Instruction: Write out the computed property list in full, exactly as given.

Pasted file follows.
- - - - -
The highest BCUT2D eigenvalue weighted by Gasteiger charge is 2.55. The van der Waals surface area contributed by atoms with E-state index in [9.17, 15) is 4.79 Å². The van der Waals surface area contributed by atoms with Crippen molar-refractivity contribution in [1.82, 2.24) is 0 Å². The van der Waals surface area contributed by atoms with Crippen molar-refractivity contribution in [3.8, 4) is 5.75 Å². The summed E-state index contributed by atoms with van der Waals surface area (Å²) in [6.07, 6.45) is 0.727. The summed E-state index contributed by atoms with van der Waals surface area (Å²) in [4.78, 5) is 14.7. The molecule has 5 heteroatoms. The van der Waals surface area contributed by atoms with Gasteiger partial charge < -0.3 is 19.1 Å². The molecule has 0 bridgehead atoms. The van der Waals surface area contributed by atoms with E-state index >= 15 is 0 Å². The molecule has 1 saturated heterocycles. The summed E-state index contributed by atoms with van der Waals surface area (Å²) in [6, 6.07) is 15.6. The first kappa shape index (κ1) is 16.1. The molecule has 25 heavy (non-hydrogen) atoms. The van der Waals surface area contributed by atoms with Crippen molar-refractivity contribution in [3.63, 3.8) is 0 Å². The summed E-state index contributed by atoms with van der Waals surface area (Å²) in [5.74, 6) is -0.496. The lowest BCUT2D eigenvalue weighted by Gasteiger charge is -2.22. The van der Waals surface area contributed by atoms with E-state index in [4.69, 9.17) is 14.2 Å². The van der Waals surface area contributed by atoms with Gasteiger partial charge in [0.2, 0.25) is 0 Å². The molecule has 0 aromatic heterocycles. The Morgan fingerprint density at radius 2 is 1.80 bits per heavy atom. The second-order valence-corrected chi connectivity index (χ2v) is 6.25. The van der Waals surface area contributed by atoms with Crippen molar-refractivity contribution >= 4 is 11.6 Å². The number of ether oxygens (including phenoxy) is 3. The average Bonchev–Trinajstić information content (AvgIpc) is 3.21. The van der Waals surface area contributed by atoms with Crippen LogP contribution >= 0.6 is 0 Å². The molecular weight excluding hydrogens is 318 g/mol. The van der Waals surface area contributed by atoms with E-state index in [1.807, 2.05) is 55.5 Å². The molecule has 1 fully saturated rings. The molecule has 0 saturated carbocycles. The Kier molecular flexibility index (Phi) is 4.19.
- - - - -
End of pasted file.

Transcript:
The highest BCUT2D eigenvalue weighted by Gasteiger charge is 2.55. The van der Waals surface area contributed by atoms with E-state index in [9.17, 15) is 4.79 Å². The van der Waals surface area contributed by atoms with Crippen molar-refractivity contribution in [1.82, 2.24) is 0 Å². The van der Waals surface area contributed by atoms with Crippen molar-refractivity contribution in [3.8, 4) is 5.75 Å². The summed E-state index contributed by atoms with van der Waals surface area (Å²) in [6.07, 6.45) is 0.727. The summed E-state index contributed by atoms with van der Waals surface area (Å²) in [4.78, 5) is 14.7. The molecule has 5 heteroatoms. The van der Waals surface area contributed by atoms with Gasteiger partial charge < -0.3 is 19.1 Å². The molecule has 0 bridgehead atoms. The van der Waals surface area contributed by atoms with E-state index >= 15 is 0 Å². The molecule has 1 saturated heterocycles. The summed E-state index contributed by atoms with van der Waals surface area (Å²) in [6, 6.07) is 15.6. The first kappa shape index (κ1) is 16.1. The molecule has 25 heavy (non-hydrogen) atoms. The van der Waals surface area contributed by atoms with Crippen molar-refractivity contribution in [3.63, 3.8) is 0 Å². The summed E-state index contributed by atoms with van der Waals surface area (Å²) in [5.74, 6) is -0.496. The lowest BCUT2D eigenvalue weighted by Gasteiger charge is -2.22. The van der Waals surface area contributed by atoms with E-state index in [4.69, 9.17) is 14.2 Å². The van der Waals surface area contributed by atoms with Gasteiger partial charge in [0.2, 0.25) is 0 Å². The molecule has 0 aromatic heterocycles. The Morgan fingerprint density at radius 2 is 1.80 bits per heavy atom. The second-order valence-corrected chi connectivity index (χ2v) is 6.25. The van der Waals surface area contributed by atoms with Crippen molar-refractivity contribution >= 4 is 11.6 Å². The number of ether oxygens (including phenoxy) is 3. The average Bonchev–Trinajstić information content (AvgIpc) is 3.21. The van der Waals surface area contributed by atoms with Crippen LogP contribution >= 0.6 is 0 Å². The molecular weight excluding hydrogens is 318 g/mol. The van der Waals surface area contributed by atoms with E-state index in [1.807, 2.05) is 55.5 Å². The molecule has 1 fully saturated rings. The molecule has 0 saturated carbocycles. The Kier molecular flexibility index (Phi) is 4.19.